Maryland Governor Thomas Bladen advocates for the Treaty of Lancaster[Treaty of Lancaster]. Autograph Letter from Maryland Governor Thomas Bladen. "T.B." Four page bifolium, 12.25" x 15". Maryland, June 1, 1744, concerning purchasing the land rights from all Indians in the Maryland Colony. This is the pivotal letter that would be the catalyst for the negotiations of the Treaty of Lancaster, which began on June 25, concluding on July 14, 1744.
The Treaty of Lancaster was conducted to make peace between the Six Nations (Iroquois Indians) and the British settlers in the Maryland and Virginia colonies, by essentially buying rights for the English to own and settle the Shenandoah Valley. In 1743, the Iroquois were close to declaring total war on the colony of Virginia, after skirmishes with valley settlers. Virginia's governor, Sir William Gooch, paid them 100 pounds of silver as appeasement. The next year at Lancaster, the Six Nations sold all remaining rights to the valley for two-hundred pounds of gold. The treaty is named for Lancaster, Pennsylvania, where the negotiations were held.
Thomas Bladen was the governor of the Maryland Colony at the time, and wrote a dense, verbose letter to the House of Commons, explaining need for the treaty.
The letter reads, in full: "Gentlemen of the Lower House of Assembly, I am sorry your address of the 30th of May 1744 gives me occasion to wish it had been more suitable for you to present and my self to retrieve and that you or rather some of you had not showed such a willingness to treat in so indecent a manner a message signed and sent by me; and under ye pretence of alternating it to the advice of others. Indulge your selves in making use of a language no way becoming a part of the Legislature, and indeed your whole address is such, as must convince every considerate person you were sensible of being in the wrong; and therefore you were resolved to be very angry at being told so; But as that spirit which so remarkably shines through the whole, savor too much of ransom & violence to fix an imputation upon any part of government whatever or upon any persons in trust with his Lordship or me I shall follow you in every paragraph, but only take notice of the few material parts of your Address.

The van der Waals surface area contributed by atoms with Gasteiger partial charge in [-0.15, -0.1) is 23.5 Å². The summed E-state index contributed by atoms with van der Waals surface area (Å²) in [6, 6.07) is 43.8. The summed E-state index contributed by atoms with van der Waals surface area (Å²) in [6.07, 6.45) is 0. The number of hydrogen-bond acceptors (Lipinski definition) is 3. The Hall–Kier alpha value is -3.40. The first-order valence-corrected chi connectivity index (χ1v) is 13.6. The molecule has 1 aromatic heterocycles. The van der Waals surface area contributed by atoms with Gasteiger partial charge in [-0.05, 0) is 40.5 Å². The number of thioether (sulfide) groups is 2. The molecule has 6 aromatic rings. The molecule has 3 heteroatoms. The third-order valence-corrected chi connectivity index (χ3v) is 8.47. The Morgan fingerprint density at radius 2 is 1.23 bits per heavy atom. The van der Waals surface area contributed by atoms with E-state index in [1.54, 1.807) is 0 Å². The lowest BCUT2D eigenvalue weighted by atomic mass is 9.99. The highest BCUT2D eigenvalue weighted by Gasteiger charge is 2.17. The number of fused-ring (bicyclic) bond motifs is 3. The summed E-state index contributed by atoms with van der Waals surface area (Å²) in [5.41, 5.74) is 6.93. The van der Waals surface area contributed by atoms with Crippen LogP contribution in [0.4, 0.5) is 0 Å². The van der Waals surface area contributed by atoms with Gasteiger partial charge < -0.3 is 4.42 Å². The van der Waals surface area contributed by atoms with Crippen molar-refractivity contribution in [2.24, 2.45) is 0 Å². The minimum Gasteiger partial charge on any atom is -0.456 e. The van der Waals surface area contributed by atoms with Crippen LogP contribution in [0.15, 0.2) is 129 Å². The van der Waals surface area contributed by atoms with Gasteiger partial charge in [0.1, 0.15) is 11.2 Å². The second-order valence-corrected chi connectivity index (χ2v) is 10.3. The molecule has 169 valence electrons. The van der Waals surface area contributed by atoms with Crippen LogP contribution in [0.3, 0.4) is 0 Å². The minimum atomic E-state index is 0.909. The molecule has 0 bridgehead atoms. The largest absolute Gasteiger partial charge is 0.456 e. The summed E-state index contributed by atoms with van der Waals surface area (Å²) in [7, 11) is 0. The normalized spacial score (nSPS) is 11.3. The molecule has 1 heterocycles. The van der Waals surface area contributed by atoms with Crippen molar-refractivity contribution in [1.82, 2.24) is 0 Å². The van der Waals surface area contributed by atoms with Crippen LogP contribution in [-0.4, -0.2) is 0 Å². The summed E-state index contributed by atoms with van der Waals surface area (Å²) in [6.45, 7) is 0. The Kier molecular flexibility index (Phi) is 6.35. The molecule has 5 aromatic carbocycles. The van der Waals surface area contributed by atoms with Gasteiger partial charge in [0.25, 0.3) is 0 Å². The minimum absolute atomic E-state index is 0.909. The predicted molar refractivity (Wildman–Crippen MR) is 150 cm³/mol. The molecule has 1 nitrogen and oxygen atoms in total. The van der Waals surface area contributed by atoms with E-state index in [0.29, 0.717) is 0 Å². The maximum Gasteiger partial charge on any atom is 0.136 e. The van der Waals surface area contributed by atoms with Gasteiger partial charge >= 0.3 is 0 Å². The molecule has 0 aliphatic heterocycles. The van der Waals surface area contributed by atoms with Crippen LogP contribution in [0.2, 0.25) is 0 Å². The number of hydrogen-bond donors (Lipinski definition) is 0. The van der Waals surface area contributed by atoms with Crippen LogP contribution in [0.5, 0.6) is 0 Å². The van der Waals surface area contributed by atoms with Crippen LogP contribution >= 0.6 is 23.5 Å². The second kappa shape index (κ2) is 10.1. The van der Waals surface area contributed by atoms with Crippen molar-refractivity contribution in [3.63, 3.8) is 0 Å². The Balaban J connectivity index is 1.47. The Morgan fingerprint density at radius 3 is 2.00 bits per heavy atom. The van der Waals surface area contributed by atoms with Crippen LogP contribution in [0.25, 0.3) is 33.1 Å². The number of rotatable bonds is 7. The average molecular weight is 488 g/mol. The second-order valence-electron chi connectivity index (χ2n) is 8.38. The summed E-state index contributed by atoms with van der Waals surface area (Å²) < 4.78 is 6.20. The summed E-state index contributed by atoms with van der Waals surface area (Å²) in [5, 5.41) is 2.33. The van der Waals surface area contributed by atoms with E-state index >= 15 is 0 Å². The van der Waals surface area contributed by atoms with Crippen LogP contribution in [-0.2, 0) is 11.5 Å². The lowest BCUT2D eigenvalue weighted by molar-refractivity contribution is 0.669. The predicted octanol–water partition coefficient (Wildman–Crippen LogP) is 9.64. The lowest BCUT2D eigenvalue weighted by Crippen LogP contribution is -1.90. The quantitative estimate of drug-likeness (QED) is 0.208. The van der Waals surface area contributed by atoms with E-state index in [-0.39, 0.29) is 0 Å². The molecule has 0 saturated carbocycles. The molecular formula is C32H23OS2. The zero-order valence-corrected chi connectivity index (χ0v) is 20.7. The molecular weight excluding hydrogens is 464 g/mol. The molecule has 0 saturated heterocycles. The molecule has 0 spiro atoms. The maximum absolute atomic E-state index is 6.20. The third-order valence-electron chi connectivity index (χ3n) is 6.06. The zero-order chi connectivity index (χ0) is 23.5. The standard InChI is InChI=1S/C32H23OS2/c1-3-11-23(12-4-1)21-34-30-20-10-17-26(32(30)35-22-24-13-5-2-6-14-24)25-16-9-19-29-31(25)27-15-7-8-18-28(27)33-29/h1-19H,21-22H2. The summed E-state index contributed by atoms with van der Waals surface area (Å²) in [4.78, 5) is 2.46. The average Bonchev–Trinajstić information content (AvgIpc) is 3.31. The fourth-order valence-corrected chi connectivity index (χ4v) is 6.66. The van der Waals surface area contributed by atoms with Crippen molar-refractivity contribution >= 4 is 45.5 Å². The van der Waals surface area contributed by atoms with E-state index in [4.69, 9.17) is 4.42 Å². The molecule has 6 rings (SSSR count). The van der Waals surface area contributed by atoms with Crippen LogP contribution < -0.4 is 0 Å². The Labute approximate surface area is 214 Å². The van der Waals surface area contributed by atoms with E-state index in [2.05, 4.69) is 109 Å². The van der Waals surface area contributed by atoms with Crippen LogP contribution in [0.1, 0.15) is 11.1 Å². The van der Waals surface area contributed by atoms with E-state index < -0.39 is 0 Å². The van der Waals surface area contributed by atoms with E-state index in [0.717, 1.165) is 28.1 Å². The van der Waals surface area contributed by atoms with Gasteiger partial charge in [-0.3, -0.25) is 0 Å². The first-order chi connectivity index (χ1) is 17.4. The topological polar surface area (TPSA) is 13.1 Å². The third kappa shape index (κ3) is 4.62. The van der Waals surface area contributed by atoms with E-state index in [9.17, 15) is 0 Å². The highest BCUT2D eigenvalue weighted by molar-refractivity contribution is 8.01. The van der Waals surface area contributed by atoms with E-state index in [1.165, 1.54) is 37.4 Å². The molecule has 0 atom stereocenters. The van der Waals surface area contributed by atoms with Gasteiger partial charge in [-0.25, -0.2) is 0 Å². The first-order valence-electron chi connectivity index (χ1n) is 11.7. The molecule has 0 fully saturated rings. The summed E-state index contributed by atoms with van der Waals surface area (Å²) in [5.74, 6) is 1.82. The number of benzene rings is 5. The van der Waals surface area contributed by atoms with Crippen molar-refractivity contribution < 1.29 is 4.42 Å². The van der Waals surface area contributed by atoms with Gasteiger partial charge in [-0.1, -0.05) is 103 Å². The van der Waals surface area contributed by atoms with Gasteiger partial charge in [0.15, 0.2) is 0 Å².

I must put you in mind; the purpose of my message was to show, not only how improperly but unwarrantably you had assumed an authority of giving Instructions to ye Members what I then said was so undeniably true, that you were soon sensible the evasion used your first address, of those instructions being private and not publick ones must be seen through by a bare perusal of the body of them, therefore you are now drove to another shift by pretending the Instructions contain not one article or matter which every private person in Maryland hath not a right to enquire into & inform themselves etc., which assertion if any thing to the purpose, must mean that because every person has a right to enquire and inform themselves of etc. Therefore Every person has a Right to give instructions to my commissioners for their Conduct and that consequently the Lower House must have at least as good a right to give such instructions: Thus gave reasoning would stand, but it is too weak to impose on any person since we are not disputing whether you or any private person may not endeavor to inform your selves & etc., but whether you or any private person have the authority to direct the commissioners how to act, and it is beyond contradiction that your instructions are such directions .-